A little bit of Eltham in the stories of Edith Nesbit

We are really thrilled to be able to share some stories by the very popular historian and writer, Andrew Simpson. Although based in Manchester, Andrew writes here about Edith Nesbit, mostly known for her children’s stories.

A little bit of Eltham in the stories of Edith Nesbit, writer, socialist and resident at Well Hall House

Now I have set myself the task of reading the stories of Edith Nesbit and looking for Eltham. She lived in Well Hall House from the late 19th century into the 20th and those in the know reckon they can spot the references.

I never read her books when I was growing up and have to confess that I only came to know of the Railway Children which is one of her most famous books when the film came out.

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The old Woolwich Road, 1909

So to rectify this omission and to see if the descriptions of the house the children lived in and the countryside they played around matches the Eltham of the late 19th century I shall trawl her books. And before someone mutters, “he clearly needs to get out more,” I reckon it will fulfil a couple of goals.

First it will involve reading  some children’s classics and it will allow me to wander the lanes of Well Hall, and the fields stretching north to the woods and south to the Palace sometime between the 1890s and the 1920s.

And in all of this I shall be aided by the wonderful pictures and descriptions of Eltham from R.R.C.Gregory’s history of Eltham, published in 1909 and still a must for anyone wanting to know the history of the area.*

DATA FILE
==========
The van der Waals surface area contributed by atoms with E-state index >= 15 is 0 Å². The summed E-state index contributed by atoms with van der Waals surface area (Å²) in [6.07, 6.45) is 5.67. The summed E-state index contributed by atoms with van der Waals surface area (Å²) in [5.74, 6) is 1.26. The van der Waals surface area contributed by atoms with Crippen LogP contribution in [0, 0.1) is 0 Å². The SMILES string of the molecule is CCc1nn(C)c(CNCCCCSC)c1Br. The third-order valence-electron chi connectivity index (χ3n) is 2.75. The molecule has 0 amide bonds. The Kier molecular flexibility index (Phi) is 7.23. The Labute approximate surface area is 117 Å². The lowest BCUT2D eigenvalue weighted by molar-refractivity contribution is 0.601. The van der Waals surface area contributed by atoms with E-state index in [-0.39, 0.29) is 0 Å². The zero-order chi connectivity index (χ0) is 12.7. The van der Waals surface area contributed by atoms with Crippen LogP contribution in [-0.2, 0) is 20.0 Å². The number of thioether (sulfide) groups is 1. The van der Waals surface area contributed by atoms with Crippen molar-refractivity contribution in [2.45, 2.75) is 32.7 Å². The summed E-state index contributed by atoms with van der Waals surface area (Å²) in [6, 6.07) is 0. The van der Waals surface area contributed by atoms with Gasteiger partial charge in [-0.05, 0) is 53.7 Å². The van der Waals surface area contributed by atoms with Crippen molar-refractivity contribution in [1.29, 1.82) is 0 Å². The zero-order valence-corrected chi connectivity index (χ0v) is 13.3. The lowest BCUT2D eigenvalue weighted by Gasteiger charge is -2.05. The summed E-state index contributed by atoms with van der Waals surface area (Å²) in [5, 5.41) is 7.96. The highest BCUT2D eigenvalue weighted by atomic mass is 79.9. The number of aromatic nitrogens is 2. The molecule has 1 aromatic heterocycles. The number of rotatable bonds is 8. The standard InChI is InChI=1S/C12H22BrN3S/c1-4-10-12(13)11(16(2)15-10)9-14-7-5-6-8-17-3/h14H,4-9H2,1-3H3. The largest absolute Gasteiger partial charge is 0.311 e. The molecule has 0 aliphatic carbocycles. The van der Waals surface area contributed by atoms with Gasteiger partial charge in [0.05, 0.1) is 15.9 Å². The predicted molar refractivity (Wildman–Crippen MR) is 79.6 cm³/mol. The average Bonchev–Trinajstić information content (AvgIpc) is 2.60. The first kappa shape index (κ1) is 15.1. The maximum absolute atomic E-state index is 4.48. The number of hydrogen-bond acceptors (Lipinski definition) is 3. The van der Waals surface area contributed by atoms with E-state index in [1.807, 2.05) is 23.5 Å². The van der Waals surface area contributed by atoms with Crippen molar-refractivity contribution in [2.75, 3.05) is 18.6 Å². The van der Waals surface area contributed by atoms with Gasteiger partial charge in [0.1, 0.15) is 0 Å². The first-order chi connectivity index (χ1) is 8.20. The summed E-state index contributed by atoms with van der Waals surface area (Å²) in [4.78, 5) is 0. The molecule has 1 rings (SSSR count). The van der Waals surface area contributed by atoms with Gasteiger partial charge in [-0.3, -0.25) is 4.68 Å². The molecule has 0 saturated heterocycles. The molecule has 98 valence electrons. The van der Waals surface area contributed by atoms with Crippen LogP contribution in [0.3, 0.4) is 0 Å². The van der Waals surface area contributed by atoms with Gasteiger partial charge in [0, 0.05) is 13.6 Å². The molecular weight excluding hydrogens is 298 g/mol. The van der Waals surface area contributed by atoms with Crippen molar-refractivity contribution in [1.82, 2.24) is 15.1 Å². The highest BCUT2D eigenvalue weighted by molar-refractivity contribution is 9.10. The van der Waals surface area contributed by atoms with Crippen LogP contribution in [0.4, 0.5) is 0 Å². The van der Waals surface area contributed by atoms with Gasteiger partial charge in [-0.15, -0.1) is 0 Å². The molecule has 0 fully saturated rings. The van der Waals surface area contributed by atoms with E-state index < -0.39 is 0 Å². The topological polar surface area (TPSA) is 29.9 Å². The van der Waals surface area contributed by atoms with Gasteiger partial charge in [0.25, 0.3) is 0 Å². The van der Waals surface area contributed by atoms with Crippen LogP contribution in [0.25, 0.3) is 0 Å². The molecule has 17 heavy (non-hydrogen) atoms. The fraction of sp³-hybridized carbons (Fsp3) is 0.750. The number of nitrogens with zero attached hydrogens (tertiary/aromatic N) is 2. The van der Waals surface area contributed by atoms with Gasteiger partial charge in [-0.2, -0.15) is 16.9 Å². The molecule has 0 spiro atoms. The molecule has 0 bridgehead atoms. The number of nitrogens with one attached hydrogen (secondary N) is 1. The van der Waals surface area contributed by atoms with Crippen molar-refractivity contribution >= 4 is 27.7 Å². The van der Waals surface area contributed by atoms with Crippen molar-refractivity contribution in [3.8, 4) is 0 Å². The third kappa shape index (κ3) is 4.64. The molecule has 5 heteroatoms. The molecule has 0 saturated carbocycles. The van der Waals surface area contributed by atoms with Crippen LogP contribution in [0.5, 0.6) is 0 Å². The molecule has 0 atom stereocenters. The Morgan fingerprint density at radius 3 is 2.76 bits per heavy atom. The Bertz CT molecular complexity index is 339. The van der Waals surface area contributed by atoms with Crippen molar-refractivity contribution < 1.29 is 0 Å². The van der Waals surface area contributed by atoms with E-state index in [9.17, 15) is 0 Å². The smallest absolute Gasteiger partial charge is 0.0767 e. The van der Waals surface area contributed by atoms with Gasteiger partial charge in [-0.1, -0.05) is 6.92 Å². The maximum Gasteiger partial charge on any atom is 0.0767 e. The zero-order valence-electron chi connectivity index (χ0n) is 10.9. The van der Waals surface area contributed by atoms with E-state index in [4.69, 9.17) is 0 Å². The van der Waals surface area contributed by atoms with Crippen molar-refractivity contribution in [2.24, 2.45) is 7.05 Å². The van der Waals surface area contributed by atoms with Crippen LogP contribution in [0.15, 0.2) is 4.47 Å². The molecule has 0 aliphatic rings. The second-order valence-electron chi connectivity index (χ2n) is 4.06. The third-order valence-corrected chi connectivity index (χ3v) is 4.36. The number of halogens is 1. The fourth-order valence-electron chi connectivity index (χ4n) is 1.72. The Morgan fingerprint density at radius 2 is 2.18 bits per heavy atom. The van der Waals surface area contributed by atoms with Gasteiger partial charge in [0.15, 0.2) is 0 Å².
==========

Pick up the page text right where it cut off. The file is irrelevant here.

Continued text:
I doubt that there will always be an exact match and not all of the books will contain any references but perhaps enough to add to what I already know about both her home and the area over a century ago.  And  she was far more than just a little old lady who wrote children’s books.


Well Hall House, date unknown

Her marriage appears to be what we might today describe as an open one and she adopted two children from her husband’s relationship with another woman who was employed as their house keeper.

She was one of the founder members of the Fabian Society, a member of the Social Democratic Federation and wrote and spoke regularly on socialism. Amongst her friends were H.G. Wells, Bernard Shaw and the Webbs, all of whom visited the house in Well Hall.

She was also a member of the local Labour Party and it was here she met Tommy Tucker an engineer on the Woolwich Ferry, who she married three years after the death of her husband Hubert.

NesbitEdith Nesbit

All of which fits nicely as like Edith, Hubert and Tommy, I was also a member of the same local Labour Party.

Woolwich Labour Party was formed in 1903.  At that time the Woolwich constituency took in Woolwich and Eltham, and even when it was split between Woolwich East and Woolwich West for the 1918 General Election the Labour Party took the decision to stay as one party. So when I joined in 1966 aged just 16 I was walking with Edith, Hubert and Tommy.

And one of her books has already begun to reveal old Eltham. This is the Red House published in 1902, and named I guess after the home of William Morris.  But as the story unfolds it is clear that the house is Well Hall House.

It was demolished in 1928 after a fire, but the opening chapters recreate the property down to the ivy which covered part of the back,  the gardens and the interior. Now there may be some images of the inside of the place, along with plans and descriptions but at present all I have is the Red House.

But that is an exciting start.

Pictures; The old Woolwich Road, circa 1909,  from The story of Royal Eltham, R.R.C. Gregory, 1909 and published on The story of Royal Eltham, by Roy Ayers,

Well Hall House, from The Edith Nesbit Society, and Edith Nesbit from Wikipedia Common

© Andrew Simpson

You can read this post on Andrew’s excellent blog:

Andrew has written several books on Chorlton-cum-Hardy and the manchester area: